Let's say we have a tiny asteroid lump of lead (say... 6" across) that makes it through the atmosphere.
At year 1 this asteroid lands on the surface of the landscape.
Say it busted through some trees and slowed down just enough to land on the ground without causing a crater.

Can we work with that?
This way we can ignore fossils entirely and we can focus on the landscape changing to rock. Once we get through that... maybe we could get into fossils later.

So now we have a chunk of lead that sits on the ground.
It goes undisturbed for 2500 years.
It gets buried by 2 feet of the sediment.

Let me redo the beginning of the scenario:


We'll take your simple environment #1 with a realistic amount of sedimentation: About a quarter of a millimeter per year.
This means that it will take about 100 years for something to be buried an inch deep.

We have 100 years going by. Creatures are growing up, dying, decomposing. Plants are growing and being eaten, trees are getting hit by lightning. Some fall over, some keep growing. But no living things are being buried. No habitats are being destroyed. There's simply an inch of sediment to deal with over the course of 100 years.

But... all the creatures that lived in year 1 are all dead by year 100. They are all decomposed and eaten away by scavengers, bugs and bacteria.
During year 1, an asteroid dropped onto the surface, leaving a chunk of lead 6" across. This chunk of lead just sits there. Nothing touches it, nothing moves it. There's no reason for any living creature (even bugs/bacteria) to take any interest in it.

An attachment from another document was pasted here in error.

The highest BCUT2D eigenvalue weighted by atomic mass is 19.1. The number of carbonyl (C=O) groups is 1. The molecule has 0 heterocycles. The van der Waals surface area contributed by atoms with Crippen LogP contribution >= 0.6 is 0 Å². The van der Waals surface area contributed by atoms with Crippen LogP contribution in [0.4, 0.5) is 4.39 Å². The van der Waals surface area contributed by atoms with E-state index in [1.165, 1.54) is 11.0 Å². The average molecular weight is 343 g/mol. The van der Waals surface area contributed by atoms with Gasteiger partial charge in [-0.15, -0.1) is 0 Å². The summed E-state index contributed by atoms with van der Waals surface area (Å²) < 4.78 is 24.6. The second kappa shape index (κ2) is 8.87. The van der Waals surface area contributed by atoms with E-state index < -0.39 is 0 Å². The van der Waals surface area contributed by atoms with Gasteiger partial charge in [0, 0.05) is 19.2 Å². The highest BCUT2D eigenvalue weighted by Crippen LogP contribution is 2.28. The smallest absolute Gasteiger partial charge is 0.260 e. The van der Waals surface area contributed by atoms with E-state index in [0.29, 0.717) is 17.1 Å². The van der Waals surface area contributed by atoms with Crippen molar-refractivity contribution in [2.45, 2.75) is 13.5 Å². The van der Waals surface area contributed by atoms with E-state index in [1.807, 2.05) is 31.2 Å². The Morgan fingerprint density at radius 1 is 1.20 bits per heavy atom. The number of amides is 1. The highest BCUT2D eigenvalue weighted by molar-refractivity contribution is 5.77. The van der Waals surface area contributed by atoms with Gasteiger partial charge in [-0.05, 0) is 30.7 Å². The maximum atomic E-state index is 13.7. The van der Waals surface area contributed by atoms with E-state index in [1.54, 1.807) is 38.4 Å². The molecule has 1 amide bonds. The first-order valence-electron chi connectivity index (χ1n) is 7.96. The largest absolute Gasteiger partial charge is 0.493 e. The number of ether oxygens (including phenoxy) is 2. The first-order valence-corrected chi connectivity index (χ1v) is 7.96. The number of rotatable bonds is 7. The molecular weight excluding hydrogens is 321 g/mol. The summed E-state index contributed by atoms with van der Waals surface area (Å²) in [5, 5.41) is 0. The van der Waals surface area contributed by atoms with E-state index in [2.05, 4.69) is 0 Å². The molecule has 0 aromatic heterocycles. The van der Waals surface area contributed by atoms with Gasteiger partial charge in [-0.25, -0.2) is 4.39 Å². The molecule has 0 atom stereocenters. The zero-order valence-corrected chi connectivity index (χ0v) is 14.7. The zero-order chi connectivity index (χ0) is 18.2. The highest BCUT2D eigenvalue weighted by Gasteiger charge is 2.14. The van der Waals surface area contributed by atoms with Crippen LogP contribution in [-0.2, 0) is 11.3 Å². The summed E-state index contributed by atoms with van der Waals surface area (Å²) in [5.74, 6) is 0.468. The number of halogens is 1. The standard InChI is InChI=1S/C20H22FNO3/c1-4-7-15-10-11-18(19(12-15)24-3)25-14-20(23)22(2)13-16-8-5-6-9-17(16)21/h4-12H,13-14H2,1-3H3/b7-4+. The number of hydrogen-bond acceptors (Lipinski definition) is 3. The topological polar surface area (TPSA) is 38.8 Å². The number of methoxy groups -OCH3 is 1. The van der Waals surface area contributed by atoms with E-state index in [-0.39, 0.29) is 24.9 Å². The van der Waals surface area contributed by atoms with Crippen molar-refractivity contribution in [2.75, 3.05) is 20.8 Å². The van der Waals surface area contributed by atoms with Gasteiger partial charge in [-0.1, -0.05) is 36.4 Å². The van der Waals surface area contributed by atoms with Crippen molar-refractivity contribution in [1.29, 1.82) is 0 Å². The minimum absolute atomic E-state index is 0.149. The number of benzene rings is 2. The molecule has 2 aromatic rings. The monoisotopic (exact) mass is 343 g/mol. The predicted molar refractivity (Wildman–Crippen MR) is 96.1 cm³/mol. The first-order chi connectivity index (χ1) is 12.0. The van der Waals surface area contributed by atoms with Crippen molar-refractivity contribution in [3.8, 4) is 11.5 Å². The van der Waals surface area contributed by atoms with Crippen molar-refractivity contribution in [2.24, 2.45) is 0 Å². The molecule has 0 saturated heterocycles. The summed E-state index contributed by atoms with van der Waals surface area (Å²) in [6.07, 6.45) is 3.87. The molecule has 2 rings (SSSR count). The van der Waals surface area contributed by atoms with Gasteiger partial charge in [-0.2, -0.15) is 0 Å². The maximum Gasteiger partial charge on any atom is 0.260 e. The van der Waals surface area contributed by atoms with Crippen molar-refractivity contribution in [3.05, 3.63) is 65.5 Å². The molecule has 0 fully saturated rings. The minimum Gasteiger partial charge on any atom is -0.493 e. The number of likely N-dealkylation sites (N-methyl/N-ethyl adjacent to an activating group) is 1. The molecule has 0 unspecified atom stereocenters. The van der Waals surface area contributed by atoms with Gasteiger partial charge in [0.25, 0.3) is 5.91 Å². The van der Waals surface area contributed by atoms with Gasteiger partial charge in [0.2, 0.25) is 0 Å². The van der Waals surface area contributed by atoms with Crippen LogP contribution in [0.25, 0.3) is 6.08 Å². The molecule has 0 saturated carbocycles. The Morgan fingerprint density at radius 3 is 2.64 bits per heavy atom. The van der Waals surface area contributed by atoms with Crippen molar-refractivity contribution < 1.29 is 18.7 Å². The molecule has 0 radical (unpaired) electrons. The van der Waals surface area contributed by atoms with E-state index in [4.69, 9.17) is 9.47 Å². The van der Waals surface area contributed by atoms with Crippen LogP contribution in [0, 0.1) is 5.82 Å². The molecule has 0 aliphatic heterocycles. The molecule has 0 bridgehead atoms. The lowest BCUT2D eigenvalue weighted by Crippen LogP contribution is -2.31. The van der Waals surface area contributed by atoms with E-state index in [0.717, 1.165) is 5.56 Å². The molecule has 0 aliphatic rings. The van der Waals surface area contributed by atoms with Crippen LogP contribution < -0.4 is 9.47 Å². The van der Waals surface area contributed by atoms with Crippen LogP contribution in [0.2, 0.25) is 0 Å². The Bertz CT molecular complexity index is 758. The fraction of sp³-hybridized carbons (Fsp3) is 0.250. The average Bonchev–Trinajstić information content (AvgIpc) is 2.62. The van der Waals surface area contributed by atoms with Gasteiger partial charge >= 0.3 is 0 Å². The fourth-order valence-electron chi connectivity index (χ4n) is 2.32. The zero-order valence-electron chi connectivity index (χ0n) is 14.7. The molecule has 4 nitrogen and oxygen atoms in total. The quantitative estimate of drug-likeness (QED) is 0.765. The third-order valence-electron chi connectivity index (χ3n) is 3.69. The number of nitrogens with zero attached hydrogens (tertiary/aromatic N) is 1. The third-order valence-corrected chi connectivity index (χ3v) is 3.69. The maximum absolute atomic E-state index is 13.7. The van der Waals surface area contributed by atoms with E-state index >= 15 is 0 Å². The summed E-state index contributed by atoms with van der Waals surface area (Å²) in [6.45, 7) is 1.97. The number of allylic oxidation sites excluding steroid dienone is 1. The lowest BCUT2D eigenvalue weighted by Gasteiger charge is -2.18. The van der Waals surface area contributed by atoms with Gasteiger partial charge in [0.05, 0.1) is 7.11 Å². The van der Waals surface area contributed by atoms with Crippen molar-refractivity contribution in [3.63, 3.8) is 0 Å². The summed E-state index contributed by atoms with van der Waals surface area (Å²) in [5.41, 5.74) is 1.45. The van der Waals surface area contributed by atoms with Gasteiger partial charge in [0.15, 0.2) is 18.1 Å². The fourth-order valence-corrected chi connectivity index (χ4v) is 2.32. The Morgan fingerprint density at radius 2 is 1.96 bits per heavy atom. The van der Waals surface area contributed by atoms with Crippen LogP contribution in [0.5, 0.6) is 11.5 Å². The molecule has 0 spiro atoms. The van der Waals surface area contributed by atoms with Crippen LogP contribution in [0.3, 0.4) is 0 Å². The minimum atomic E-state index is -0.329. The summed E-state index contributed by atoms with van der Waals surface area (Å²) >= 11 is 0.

After 100 years, this chunk of lead is surrounded by 1 inch of sediment.

This whole process continues. Creatures live and die. Plants live and die. Habitats are moved or re-arranged. The sediment keeps piling up. Another hundred years, another inch surrounds our chunk of lead from the asteroid 200 years ago.

Fast forward 2500 years.
Our piece of lead from year one is now buried under 2-feet of sediment. Everything organic that existed at year 1 is now long dead. Some of the habitats are destroyed, others were re-arranged over the years, others were moved completely. The surface is still only dealing with an extra inch of sediment every 100 years.